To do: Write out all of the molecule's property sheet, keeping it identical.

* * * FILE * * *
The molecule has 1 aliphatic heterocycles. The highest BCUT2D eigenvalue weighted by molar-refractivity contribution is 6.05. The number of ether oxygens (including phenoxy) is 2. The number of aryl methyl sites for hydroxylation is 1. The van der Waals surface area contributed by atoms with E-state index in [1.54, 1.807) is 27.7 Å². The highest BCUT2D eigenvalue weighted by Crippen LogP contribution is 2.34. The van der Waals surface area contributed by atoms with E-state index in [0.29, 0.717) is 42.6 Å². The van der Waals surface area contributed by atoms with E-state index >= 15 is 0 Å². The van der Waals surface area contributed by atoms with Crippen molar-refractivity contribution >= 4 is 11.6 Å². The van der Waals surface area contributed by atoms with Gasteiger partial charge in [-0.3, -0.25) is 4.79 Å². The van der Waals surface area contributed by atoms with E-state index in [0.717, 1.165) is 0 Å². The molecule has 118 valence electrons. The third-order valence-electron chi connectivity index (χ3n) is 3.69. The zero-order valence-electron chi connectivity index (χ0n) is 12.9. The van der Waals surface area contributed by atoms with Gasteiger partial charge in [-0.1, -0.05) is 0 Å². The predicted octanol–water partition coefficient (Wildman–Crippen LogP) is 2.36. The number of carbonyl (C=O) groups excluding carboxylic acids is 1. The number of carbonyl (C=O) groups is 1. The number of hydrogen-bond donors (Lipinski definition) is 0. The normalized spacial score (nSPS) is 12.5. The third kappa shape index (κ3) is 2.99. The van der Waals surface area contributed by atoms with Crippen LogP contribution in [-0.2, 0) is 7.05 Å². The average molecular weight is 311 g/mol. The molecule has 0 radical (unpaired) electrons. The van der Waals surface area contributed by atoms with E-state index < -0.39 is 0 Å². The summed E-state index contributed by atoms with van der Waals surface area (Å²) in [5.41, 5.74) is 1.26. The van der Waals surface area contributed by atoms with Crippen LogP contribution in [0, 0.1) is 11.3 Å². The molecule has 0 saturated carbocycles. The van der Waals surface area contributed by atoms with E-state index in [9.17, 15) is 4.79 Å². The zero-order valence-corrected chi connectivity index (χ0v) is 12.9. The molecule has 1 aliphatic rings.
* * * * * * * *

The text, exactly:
The molecule has 1 aliphatic heterocycles. The highest BCUT2D eigenvalue weighted by molar-refractivity contribution is 6.05. The number of ether oxygens (including phenoxy) is 2. The number of aryl methyl sites for hydroxylation is 1. The van der Waals surface area contributed by atoms with E-state index in [1.54, 1.807) is 27.7 Å². The highest BCUT2D eigenvalue weighted by Crippen LogP contribution is 2.34. The van der Waals surface area contributed by atoms with E-state index in [0.29, 0.717) is 42.6 Å². The van der Waals surface area contributed by atoms with E-state index >= 15 is 0 Å². The van der Waals surface area contributed by atoms with Crippen molar-refractivity contribution >= 4 is 11.6 Å². The van der Waals surface area contributed by atoms with Gasteiger partial charge in [-0.3, -0.25) is 4.79 Å². The van der Waals surface area contributed by atoms with E-state index in [0.717, 1.165) is 0 Å². The molecule has 118 valence electrons. The third-order valence-electron chi connectivity index (χ3n) is 3.69. The zero-order valence-electron chi connectivity index (χ0n) is 12.9. The van der Waals surface area contributed by atoms with Gasteiger partial charge in [-0.1, -0.05) is 0 Å². The predicted octanol–water partition coefficient (Wildman–Crippen LogP) is 2.36. The number of carbonyl (C=O) groups excluding carboxylic acids is 1. The number of carbonyl (C=O) groups is 1. The number of hydrogen-bond donors (Lipinski definition) is 0. The normalized spacial score (nSPS) is 12.5. The third kappa shape index (κ3) is 2.99. The van der Waals surface area contributed by atoms with Crippen LogP contribution in [-0.2, 0) is 7.05 Å². The average molecular weight is 311 g/mol. The molecule has 0 radical (unpaired) electrons. The van der Waals surface area contributed by atoms with E-state index < -0.39 is 0 Å². The summed E-state index contributed by atoms with van der Waals surface area (Å²) in [5.41, 5.74) is 1.26. The van der Waals surface area contributed by atoms with Crippen LogP contribution in [0, 0.1) is 11.3 Å². The molecule has 0 saturated carbocycles. The van der Waals surface area contributed by atoms with E-state index in [9.17, 15) is 4.79 Å². The zero-order valence-corrected chi connectivity index (χ0v) is 12.9. The molecule has 1 aliphatic rings.